Fill with beer!
Inscriptions are essential evidence for Classicists (and other scholars) because they can enlighten us about aspects of daily, political, and social life that are often unseen, colored, or not noted in extant literature. They often convey a public message that was meant to be read or understood by any passerby or a more personal note to be shared among a select audience. With the study of inscriptions (epigraphy), the physical objects themselves must be considered in order to effectively interpret the audience for the inscription and its socio-cultural meaning. This requires an understanding of the inscription’s context, such as its place of discovery, physical form, and accompanying art. Thus, even short inscriptions (like the above) can shed an important light on the ancient world.
Today’s inscription is found on a drinking vessel with one line of writing on opposite sides. Although fragmentary, the vessel likely records two identical inscriptions (Déchelette 1904; Nelson 2005, 143). An earlier interpretation of the first line, however, reconstructs the inscription as “cervesariis feliciter” i.e. “blessings to the brewers,” a type of “cheers?” (de Barthélemy 1877).
This inscription was found in Banassac, France and is/was housed in the St. Germain museum (no. 19664). Although undated, its use of Latin, subject matter, and find location suggests it was inscribed by or for a local of the Roman province of Aquitania Gaul. This demonstrates that there most likely were beer-drinkers living and practicing their liquid habits in this location during the Roman period.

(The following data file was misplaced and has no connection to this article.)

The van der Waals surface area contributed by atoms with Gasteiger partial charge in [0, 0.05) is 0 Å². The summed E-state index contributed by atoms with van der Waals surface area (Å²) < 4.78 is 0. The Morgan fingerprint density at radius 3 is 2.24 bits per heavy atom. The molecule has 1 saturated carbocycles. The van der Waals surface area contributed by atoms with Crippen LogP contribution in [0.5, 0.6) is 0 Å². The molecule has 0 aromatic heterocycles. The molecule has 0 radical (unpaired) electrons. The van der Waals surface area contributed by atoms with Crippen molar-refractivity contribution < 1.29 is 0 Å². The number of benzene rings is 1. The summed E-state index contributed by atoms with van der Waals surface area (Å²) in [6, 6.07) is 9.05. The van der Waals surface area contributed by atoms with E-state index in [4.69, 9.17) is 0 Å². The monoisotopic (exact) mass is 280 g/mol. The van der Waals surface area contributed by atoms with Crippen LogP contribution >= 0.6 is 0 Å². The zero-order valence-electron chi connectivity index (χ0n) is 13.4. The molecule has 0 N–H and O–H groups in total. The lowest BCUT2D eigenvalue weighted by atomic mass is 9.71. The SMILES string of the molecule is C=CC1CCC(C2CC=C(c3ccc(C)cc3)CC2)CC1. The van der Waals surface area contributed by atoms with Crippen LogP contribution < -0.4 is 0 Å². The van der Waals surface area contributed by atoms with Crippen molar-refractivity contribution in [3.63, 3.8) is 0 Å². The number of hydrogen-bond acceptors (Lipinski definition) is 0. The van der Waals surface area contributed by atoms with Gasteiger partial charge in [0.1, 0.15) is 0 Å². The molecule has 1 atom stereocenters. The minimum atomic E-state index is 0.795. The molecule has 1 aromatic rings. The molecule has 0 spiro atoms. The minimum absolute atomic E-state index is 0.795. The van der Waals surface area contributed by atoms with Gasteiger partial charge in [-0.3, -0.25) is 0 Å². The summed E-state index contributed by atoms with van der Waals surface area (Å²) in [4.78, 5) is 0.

Beer-drinking among the ancients who lived in the region of the modern state of France will not come as a surprise to BCS’s regular readers (remember: in our first post, Pliny the Elder mentioned the hygenic benefits of beer in Gaul). The Celtic Gauls, i.e. the northern neighbors to the Romans (modern France), in fact, are well-known as beer drinkers in antiquity (Celtic word: cervesia). But, how did they become some of the finest craftsmen of the vine by our modern era? They copied the Romans, of course! After bringing the vine back to their homeland, elite Gauls developed a preference for wine and used the practice of wine-drinking to associate themselves with the wealthy and powerful Romans while distinguishing themselves as a class separate from the beer-drinking, Gallic hoi poloi. Yes, that is right! Originally, the French were beer geeks! And, this inscription tells us that one ancient Gaul couldn’t get enough of his/her ancient brew.
de Barthélemy, A. 1877. “Vases sigillés et épigraphiques de fabrique Gallo-Romaine.” Gazette Archéologique 3: 172-181.
Déchelette, J. 1904. Les vases céramiques ornés de la Gaule romaine. Paris
Hirschfeld, O. and C. Zangmeister 1905. Inscriptiones Trium Galliarum et Germaniarum Latinae. Part 2.1.
Nelson, M. 2001. “Beer in Greco-Roman Antiquity.” Ph.D. dissertation, University of British Columbia, p. 388.
Nelson, M. 2005. Barbarian’s Beverage. London: Routledge, p. 143.
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